This systematic review followed the 2009 guidelines of the Preferred Reporting Items for Systematic Reviews and Meta-Analyses (PRISMA). Major databases were searched, including Cochrane Library, Pubmed, OVIS and EMbase databases. An extensive search strategy was used in this review which includes: (1) terms related to epidemiology by using words such as prevalence, epidemiology, incidence, rates and proportions, (2) terms related to conditions which included refractive error, myopia, hyperopia, astigmatism, and (3) terms related to population which included keyword search using the word Saudi or Saudi Arabia.
The methodological quality of the eligible studies was assessed using the 10- item checklist developed by Munn et al.  for prevalence studies. The following details were extracted from each study: study design, study population, refraction methods, location, number of subjects with refractive error, uncorrected refractive error, and number of children with different types of refractive error.
In this review, data from Saudi Arabia published between 1 January 2000 and 1 October 2020 were included. Other inclusion criteria were any quantitative study that reported the prevalence of any refractive errors from a Saudi population. Then, only data related to children between 4 and 14 years were then selected. Two independent reviewers performed the following review process: (A) searching and selecting studies; (B) critical review and methodological assessment of the studies;[REMOVED HYPERLINK FIELD] (C) Extraction of relevant data; and the author then performed statistical analysis and interpretation.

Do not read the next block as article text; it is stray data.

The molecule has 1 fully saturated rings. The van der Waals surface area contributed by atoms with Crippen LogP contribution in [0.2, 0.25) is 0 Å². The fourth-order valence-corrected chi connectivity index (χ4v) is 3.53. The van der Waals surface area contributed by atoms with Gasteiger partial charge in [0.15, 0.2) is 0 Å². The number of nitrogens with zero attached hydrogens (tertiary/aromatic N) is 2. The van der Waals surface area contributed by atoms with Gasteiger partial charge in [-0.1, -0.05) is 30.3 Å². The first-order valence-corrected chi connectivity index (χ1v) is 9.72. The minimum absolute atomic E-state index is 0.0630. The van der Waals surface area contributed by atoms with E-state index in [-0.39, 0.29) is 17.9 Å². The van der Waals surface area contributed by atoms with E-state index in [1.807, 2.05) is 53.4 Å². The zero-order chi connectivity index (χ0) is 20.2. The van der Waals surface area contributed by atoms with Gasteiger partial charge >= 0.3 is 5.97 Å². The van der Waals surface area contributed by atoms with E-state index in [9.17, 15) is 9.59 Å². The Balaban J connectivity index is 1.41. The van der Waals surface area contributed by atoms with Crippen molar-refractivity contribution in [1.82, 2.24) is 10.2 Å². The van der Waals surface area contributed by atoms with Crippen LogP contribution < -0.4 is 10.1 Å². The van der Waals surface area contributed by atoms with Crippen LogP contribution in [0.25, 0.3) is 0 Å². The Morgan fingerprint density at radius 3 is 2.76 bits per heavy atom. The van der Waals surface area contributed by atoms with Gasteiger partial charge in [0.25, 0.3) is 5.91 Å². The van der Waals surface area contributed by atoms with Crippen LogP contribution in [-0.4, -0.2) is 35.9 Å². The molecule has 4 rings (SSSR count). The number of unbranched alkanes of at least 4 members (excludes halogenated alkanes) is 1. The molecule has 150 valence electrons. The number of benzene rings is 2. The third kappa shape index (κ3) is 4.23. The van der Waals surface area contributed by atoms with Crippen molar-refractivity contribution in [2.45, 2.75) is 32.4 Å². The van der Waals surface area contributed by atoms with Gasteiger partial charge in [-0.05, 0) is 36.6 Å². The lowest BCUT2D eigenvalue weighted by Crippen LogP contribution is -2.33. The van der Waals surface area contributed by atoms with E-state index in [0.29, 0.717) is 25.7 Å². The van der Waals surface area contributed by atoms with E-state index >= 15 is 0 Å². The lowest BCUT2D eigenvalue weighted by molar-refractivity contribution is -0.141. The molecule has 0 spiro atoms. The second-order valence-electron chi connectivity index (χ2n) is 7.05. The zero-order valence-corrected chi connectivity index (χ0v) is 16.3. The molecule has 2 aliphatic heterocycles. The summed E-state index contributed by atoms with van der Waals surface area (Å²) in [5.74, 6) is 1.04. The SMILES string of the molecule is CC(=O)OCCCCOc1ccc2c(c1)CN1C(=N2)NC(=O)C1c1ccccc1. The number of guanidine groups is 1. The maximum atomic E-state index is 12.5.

2.1. Statistical Analysis
MedCalc Statistical Software version 16.4.3 (MedCalc) was used to calculate the pooled estimate of refractive errors and uncorrected refractive errors in children. MedCalc uses the Freeman–Tukey double arcsine transformation with a random-effects model. Additionally, the pooled prevalence of refractive errors by gender and types among children and for gender and types were performed. Chi-square-based Q test was used to assess the heterogeneity of reported prevalence among studies, while publication bias was assessed through funnel plots.
In this review, out of the 182 studies that investigated the ocular health in Saudi Arabia that were retrieved using the search criteria, only eight studies were found to fit the inclusion criteria i.e. included children younger than14 years and conducted after the year 2000. The review strategy is summarized in Fig. (1), and the characteristics of all included studies are summarized in Table 1.